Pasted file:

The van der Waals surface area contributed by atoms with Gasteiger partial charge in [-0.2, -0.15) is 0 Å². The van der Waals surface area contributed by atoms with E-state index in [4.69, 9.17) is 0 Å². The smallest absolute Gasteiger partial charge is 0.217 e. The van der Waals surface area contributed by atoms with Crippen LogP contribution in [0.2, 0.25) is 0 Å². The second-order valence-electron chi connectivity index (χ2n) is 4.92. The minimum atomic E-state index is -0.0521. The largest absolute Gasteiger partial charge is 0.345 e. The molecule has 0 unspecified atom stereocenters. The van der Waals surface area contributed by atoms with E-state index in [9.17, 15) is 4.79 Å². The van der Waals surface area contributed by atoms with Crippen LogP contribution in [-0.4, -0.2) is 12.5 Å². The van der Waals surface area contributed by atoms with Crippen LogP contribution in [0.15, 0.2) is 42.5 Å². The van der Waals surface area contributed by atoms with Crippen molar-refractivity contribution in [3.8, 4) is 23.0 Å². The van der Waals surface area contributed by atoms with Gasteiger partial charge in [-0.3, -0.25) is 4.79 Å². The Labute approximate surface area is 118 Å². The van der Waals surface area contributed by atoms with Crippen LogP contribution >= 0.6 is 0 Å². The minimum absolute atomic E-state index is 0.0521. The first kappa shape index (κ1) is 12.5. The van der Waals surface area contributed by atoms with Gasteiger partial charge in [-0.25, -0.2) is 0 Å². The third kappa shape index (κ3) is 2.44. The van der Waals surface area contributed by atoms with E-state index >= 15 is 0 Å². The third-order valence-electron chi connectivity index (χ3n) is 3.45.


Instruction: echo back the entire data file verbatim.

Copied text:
The van der Waals surface area contributed by atoms with Gasteiger partial charge in [-0.2, -0.15) is 0 Å². The van der Waals surface area contributed by atoms with E-state index in [4.69, 9.17) is 0 Å². The smallest absolute Gasteiger partial charge is 0.217 e. The van der Waals surface area contributed by atoms with Crippen LogP contribution in [0.2, 0.25) is 0 Å². The second-order valence-electron chi connectivity index (χ2n) is 4.92. The minimum atomic E-state index is -0.0521. The largest absolute Gasteiger partial charge is 0.345 e. The molecule has 0 unspecified atom stereocenters. The van der Waals surface area contributed by atoms with E-state index in [9.17, 15) is 4.79 Å². The van der Waals surface area contributed by atoms with Crippen LogP contribution in [-0.4, -0.2) is 12.5 Å². The van der Waals surface area contributed by atoms with Crippen LogP contribution in [0.15, 0.2) is 42.5 Å². The van der Waals surface area contributed by atoms with Crippen molar-refractivity contribution in [3.8, 4) is 23.0 Å². The van der Waals surface area contributed by atoms with Gasteiger partial charge in [-0.3, -0.25) is 4.79 Å². The Labute approximate surface area is 118 Å². The van der Waals surface area contributed by atoms with Crippen LogP contribution >= 0.6 is 0 Å². The minimum absolute atomic E-state index is 0.0521. The first kappa shape index (κ1) is 12.5. The van der Waals surface area contributed by atoms with Gasteiger partial charge in [-0.25, -0.2) is 0 Å². The third kappa shape index (κ3) is 2.44. The van der Waals surface area contributed by atoms with E-state index >= 15 is 0 Å². The third-order valence-electron chi connectivity index (χ3n) is 3.45.